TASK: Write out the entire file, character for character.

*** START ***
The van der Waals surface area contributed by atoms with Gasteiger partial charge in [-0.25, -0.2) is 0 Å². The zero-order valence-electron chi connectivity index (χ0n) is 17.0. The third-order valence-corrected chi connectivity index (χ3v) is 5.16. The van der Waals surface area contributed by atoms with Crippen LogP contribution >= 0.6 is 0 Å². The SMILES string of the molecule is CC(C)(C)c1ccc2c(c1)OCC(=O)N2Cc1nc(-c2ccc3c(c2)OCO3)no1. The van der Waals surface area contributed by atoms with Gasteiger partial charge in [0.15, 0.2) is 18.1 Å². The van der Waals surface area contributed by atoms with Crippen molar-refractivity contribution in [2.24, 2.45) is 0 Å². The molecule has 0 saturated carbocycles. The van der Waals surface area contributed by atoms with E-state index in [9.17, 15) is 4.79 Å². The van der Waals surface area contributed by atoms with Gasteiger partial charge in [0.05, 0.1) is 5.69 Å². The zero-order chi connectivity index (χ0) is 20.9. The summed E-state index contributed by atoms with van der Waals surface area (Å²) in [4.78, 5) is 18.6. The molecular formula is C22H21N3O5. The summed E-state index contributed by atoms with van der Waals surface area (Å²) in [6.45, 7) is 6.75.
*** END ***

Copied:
The van der Waals surface area contributed by atoms with Gasteiger partial charge in [-0.25, -0.2) is 0 Å². The zero-order valence-electron chi connectivity index (χ0n) is 17.0. The third-order valence-corrected chi connectivity index (χ3v) is 5.16. The van der Waals surface area contributed by atoms with Crippen LogP contribution >= 0.6 is 0 Å². The SMILES string of the molecule is CC(C)(C)c1ccc2c(c1)OCC(=O)N2Cc1nc(-c2ccc3c(c2)OCO3)no1. The van der Waals surface area contributed by atoms with Gasteiger partial charge in [0.15, 0.2) is 18.1 Å². The van der Waals surface area contributed by atoms with Crippen molar-refractivity contribution in [2.24, 2.45) is 0 Å². The molecule has 0 saturated carbocycles. The van der Waals surface area contributed by atoms with E-state index in [9.17, 15) is 4.79 Å². The van der Waals surface area contributed by atoms with Gasteiger partial charge in [0.05, 0.1) is 5.69 Å². The zero-order chi connectivity index (χ0) is 20.9. The summed E-state index contributed by atoms with van der Waals surface area (Å²) in [4.78, 5) is 18.6. The molecular formula is C22H21N3O5. The summed E-state index contributed by atoms with van der Waals surface area (Å²) in [6.45, 7) is 6.75.